Students who take the Law School Admissions Test ( LSAT ) may be giving up their privacy according to a warning put out by the University of Ottawa. LSAT rules require test takers to provide a fingerprint before taking the test to thwart attempts by imposters to gain access.
Privacy advocates and students are worried about how this information could be used in light of the Patriot Act and US Federal Government requests for various types of personal information, including search engine records.
From the article —
Last week, B.C. Information and Privacy Commissioner David Loukidelis agreed to investigate the company’s request for information after a student complained about the requirement.
“We’ll be looking at, ‘Is it appropriate to force someone who wants to take that test to give up that personal identifier in the nature of a thumbprint?'” said Loukidelis.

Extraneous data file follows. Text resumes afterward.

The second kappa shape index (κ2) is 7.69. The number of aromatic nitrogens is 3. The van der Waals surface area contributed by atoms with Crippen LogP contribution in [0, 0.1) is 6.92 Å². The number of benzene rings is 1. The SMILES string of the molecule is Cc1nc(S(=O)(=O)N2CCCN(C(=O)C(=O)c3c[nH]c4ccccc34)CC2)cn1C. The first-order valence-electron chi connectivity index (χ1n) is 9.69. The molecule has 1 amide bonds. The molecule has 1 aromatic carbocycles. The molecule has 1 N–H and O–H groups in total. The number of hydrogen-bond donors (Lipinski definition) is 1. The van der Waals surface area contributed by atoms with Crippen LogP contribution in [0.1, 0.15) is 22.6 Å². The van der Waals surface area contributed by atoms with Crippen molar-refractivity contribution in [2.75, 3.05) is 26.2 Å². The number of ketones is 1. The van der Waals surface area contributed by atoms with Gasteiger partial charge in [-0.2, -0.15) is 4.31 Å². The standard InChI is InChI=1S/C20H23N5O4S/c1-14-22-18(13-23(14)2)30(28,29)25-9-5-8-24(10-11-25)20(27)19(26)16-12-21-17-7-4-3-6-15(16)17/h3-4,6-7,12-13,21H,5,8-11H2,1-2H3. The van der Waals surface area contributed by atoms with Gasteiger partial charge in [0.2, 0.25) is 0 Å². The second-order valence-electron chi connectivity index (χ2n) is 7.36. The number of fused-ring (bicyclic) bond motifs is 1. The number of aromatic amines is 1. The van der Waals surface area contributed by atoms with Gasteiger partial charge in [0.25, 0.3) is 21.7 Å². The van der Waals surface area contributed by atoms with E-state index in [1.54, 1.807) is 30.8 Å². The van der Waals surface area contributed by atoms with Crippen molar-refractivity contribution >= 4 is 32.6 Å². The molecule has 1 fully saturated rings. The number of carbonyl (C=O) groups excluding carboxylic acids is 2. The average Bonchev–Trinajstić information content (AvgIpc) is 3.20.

The Law School Admission Council said the U.S. government has never requested information on a student, but they’re investigating how they would be required to handle the situation if it arose.
“We’re seeking legal opinion now about exactly what circumstances would have to be in place before that could happen,” said Jim Vaseleck, a lawyer with the law council.
You can read the entire article @ Fingerprinting threatens LSAT writers’ privacy, university warns.